Head movement at its best is about binding defense and offense into one seamless maneuver (as they say in the business: “make him miss, make him pay”). Obviously the “peek-a-boo” style of defense was a Mike Tyson staple, but it was not unique to him. Years before Tyson was even born the “peek-a-boo” style was also used by Floyd Patterson, another D’Amato protégé, who reigned as heavyweight champion of the world from 1956-1959 and from 1960 to 1962. With his gloves glued to his cheeks, Tyson would use his lower back as a “ball and socket” so that he could swivel his head out of harm’s way. While evading, he would step in and time a counter punch – the left hook, overhand right, or right hook to the body being common counters.
Ring Cutting Ability
Cutting off the ring involves more than a “devil may care attitude” and forward motion. It’s an art of subtle aggression. Control of distance, diminishing the opponent’s angles of escape, and creating opportunities for your punches to land are all part and parcel when it comes to developing one’s ring cutting ability. If the pressure fighter gets too close to his opponent, then they can pop out to the sides or tie him up quite easily. Conversely, if the pressure fighter is not committed to trapping his opponent, then they have use as much of the ring as they desire. Being at just the right range lets the pressure fighter control the ring, and oftentimes the jab is crucial in achieving this.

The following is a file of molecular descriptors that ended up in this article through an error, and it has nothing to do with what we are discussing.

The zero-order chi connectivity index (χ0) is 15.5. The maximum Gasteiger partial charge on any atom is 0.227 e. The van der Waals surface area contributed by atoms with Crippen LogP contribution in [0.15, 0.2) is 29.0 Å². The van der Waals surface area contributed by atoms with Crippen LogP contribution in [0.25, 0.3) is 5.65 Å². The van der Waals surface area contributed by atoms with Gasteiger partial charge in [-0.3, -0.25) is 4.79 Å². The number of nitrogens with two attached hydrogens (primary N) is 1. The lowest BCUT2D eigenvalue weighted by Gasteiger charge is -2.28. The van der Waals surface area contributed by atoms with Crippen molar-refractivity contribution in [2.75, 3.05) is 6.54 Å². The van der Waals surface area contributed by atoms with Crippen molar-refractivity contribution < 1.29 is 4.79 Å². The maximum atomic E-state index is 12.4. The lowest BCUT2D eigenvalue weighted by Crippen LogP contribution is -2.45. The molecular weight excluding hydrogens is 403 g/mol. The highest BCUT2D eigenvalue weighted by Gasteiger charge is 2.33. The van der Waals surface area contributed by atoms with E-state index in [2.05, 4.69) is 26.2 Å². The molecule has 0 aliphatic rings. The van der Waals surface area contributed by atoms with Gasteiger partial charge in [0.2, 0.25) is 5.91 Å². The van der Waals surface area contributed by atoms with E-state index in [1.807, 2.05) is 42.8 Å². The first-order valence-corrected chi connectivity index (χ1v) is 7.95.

Jack Dempsey Version 2.0
I think it’s safe to say that if you watch to old footage of Jack Dempsey and the footage of Mike Tyson some very obvious parallels can be drawn. For example, in Dempsey’s manual “Championship Fighting”, he outlines the importance of the “shoulder whirl” in generating power. In an interview with Fighting Fit Magazine in 2012, Mike Tyson’s former trainer Teddy Atlas recalled a similar emphasis on the “shoulder snap” when he was training Tyson. The torqueing of the shoulder gives added power without the need to wind up. Dempsey also emphasized the importance of the “kinetic chain” when punching in combinations, and both fighters were notorious for achieving knockouts with such a technique (to acquaint yourself with the kinetic chain, use this link: http://a-neutral-corner.blogspot.ca/2014/05/the-art-of-knockout-punch.html).